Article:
In this article, I try to visualize the last four semesters in my degree as a directed graph with courses as nodes and prerequisite relations as edges. Will my plan work, or am I missing prerequisites? NetworkX and yEd are used for creating and displaying the graph.

The problem

I want to graduate in at least two years which means I need to pass a certain set of courses in a specific sequence.

There are a lot of complications:

  • Not all courses are available every semester; certain courses can only be taken in the Fall term, others only in the Winter.

  • Many courses have prerequisites, often the prerequisites have prerequisites.

  • There are electives and a large library of possibilities.


According to uOttawa's sheet on course enrolment terminology, the academic year is divided into three "terms":

  1. Fall (September to December)
  2. Winter (January to April)
  3. Spring-Summer (May to August)

Courses are encoded in the following way:

Each course is designated by a seven-character code made up of three letters and four digits. The three letters stand for the subject. For example, CRM stands for criminology. The first digit is for the year of study (1000-level courses — those that start with 1 — are first year courses)...

Collecting the data

The University of Ottawa does not make this easy. Course information is spread out over at least three separate databases:

  • The course catalogue. Contains most of the information I want, except for scheduling and availability. No search engine, so I had to look up a course code page and CTRL-F.

  • The course timetable. Has a search engine (a clumsy one). Provides schedules for courses in the next two terms. There is no way to know if a course will be held in a term later than the next two, so I have to hope that the pattern doesn't change much (i.e. since SEG 2105 is only held in the Fall term this year, it will only be held in the Fall next year). Does not provide any prerequisite information! I feel bad for any one who tries to use this as their sole information source...

  • The enrollment system. I can't link to this as it can only be accessed through "uoZone" (uOttawa's internal system). As far as I know, this is the only place where course availability and number of available seats are given. This software is atrocious. Instead of following the universally agreed-upon course code system, courses are assigned a seemingly random sequence of numbers and letters. I have 1000 other complaints, but I'll spare you the rant.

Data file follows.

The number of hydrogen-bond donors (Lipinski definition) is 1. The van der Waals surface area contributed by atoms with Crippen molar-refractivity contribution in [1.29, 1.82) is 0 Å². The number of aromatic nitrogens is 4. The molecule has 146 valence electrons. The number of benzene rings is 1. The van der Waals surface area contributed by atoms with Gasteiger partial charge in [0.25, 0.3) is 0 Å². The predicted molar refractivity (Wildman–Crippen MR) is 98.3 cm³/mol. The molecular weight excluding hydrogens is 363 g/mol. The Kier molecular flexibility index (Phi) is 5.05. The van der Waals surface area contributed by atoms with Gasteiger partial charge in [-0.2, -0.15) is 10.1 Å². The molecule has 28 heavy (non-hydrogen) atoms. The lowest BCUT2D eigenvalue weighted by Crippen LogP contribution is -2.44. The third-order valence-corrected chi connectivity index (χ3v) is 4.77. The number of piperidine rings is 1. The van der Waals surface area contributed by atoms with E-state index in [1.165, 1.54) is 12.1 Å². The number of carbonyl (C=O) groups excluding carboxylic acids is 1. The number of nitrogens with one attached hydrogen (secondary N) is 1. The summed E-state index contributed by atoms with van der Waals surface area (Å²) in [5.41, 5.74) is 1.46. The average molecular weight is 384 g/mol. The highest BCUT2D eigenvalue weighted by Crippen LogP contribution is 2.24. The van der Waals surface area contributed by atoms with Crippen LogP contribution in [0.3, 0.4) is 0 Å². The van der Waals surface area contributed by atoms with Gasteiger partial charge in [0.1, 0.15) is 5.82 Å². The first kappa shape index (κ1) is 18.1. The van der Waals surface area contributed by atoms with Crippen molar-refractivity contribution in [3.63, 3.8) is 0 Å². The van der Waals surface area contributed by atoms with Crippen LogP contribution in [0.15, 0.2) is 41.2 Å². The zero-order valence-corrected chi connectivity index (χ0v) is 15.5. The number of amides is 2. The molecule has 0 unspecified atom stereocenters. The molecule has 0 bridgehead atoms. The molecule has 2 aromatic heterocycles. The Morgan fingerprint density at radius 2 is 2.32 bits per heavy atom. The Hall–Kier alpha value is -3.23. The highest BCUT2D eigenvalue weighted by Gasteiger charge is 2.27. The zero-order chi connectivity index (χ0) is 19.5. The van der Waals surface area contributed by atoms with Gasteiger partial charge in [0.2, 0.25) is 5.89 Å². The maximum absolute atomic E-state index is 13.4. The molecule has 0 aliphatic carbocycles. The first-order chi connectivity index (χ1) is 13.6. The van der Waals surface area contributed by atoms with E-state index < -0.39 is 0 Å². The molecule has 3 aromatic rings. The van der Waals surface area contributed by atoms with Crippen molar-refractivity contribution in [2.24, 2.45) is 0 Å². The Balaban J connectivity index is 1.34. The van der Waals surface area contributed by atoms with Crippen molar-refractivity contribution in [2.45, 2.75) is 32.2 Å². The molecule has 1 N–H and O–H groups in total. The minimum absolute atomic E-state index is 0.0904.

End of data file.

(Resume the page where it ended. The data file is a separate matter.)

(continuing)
After hours pouring over the program requirements and the course catalogue, I had a list of candidates and a possible schedule. But will it work? Have I missed a prerequisite or planned to take a course in the Fall that is only available in the Winter? This stuff is too complicated...I need a visual.

Importing the data

I created a spreadsheet of all the courses I'm planning on taking and furnished it with various information about them. The most confusing aspect is the prerequisite chain, so I'd like to visualize this as a directed graph with courses as nodes and prerequisite links as edges.

In [1]:
import pandas as pd
In [89]:
df = pd.read_csv('course_schedule.csv')
subject_code digit_code course_code course_name prerequisites expected_term expected_year required term_availability
0 CSI 2110 CSI2110 Data Structures and Algorithms ITI 1121, MAT 1348 F 2017 True F, W
1 SEG 2105 SEG2105 Introduction to Software Engineering ITI 1121 F 2017 True F
2 PSY 4130 PSY4130 History and Systems of Psychology NaN F 2017 False F, W
3 MAT 1320 MAT1320 Calculus I NaN F 2017 False S, F, W
4 CSI 2101 CSI2101 Discrete Structures MAT 1348 W 2018 True W
5 CSI 2911 CSI2911 Professional Practice in Computing NaN W 2018 True W
6 CSI 2132 CSI2132 Databases I CSI 2110 W 2018 True W
7 MAT 1322 MAT1322 Calculus II MAT 1320 W 2018 False S, F, W
8 CSI 2120 CSI2120 Programming Paradigms CSI 2110 W 2018 True W
9 CSI 3105 CSI3105 Design and Analysis of Algorithms CSI 2110, CSI 2101 F 2018 True F
10 CSI 3120 CSI3120 Programming Language Concepts CSI 2101, CSI 2120 F 2018 False F
11 SEG 3125 SEG3125 Analysis and Design of User Interfaces SEG 2105 W 2019 False S, W
12 CSI 4130 CSI4130 Computer Graphics CSI 3105, MAT 1341 W 2019 False W
13 CSI 3140 CSI3140 WWW Structures, Techniques and Standards CSI 2110, CSI 2132 W 2019 False S, W